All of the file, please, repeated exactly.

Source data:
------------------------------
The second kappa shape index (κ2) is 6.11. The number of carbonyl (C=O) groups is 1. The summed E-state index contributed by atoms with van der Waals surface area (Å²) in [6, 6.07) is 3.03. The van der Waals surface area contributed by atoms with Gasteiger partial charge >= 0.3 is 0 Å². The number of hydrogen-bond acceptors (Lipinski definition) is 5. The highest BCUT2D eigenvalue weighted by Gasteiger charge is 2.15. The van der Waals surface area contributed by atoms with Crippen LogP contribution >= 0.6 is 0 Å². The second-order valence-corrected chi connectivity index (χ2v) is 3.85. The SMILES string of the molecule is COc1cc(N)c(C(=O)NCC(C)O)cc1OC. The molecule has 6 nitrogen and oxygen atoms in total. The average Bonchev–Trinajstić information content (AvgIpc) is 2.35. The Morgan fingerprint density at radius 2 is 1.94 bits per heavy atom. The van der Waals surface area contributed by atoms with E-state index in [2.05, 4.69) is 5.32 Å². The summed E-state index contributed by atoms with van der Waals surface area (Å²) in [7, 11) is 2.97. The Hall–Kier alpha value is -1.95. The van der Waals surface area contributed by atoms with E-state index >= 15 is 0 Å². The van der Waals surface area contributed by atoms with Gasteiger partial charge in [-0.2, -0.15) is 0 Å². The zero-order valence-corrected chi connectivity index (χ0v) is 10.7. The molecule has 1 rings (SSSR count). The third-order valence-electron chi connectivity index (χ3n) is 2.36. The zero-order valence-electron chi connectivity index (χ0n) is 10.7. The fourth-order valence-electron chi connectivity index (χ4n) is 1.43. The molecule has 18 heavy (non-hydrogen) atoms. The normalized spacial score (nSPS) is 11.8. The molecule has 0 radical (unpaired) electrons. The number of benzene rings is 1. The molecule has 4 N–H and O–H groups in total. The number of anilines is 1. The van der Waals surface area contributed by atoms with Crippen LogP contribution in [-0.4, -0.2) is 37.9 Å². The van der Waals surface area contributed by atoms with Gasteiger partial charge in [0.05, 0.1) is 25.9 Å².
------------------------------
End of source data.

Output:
The second kappa shape index (κ2) is 6.11. The number of carbonyl (C=O) groups is 1. The summed E-state index contributed by atoms with van der Waals surface area (Å²) in [6, 6.07) is 3.03. The van der Waals surface area contributed by atoms with Gasteiger partial charge >= 0.3 is 0 Å². The number of hydrogen-bond acceptors (Lipinski definition) is 5. The highest BCUT2D eigenvalue weighted by Gasteiger charge is 2.15. The van der Waals surface area contributed by atoms with Crippen LogP contribution >= 0.6 is 0 Å². The second-order valence-corrected chi connectivity index (χ2v) is 3.85. The SMILES string of the molecule is COc1cc(N)c(C(=O)NCC(C)O)cc1OC. The molecule has 6 nitrogen and oxygen atoms in total. The average Bonchev–Trinajstić information content (AvgIpc) is 2.35. The Morgan fingerprint density at radius 2 is 1.94 bits per heavy atom. The van der Waals surface area contributed by atoms with E-state index in [2.05, 4.69) is 5.32 Å². The summed E-state index contributed by atoms with van der Waals surface area (Å²) in [7, 11) is 2.97. The Hall–Kier alpha value is -1.95. The van der Waals surface area contributed by atoms with E-state index >= 15 is 0 Å². The van der Waals surface area contributed by atoms with Gasteiger partial charge in [-0.2, -0.15) is 0 Å². The zero-order valence-corrected chi connectivity index (χ0v) is 10.7. The molecule has 1 rings (SSSR count). The third-order valence-electron chi connectivity index (χ3n) is 2.36. The zero-order valence-electron chi connectivity index (χ0n) is 10.7. The fourth-order valence-electron chi connectivity index (χ4n) is 1.43. The molecule has 18 heavy (non-hydrogen) atoms. The normalized spacial score (nSPS) is 11.8. The molecule has 0 radical (unpaired) electrons. The number of benzene rings is 1. The molecule has 4 N–H and O–H groups in total. The number of anilines is 1. The van der Waals surface area contributed by atoms with Crippen LogP contribution in [-0.4, -0.2) is 37.9 Å². The van der Waals surface area contributed by atoms with Gasteiger partial charge in [0.05, 0.1) is 25.9 Å².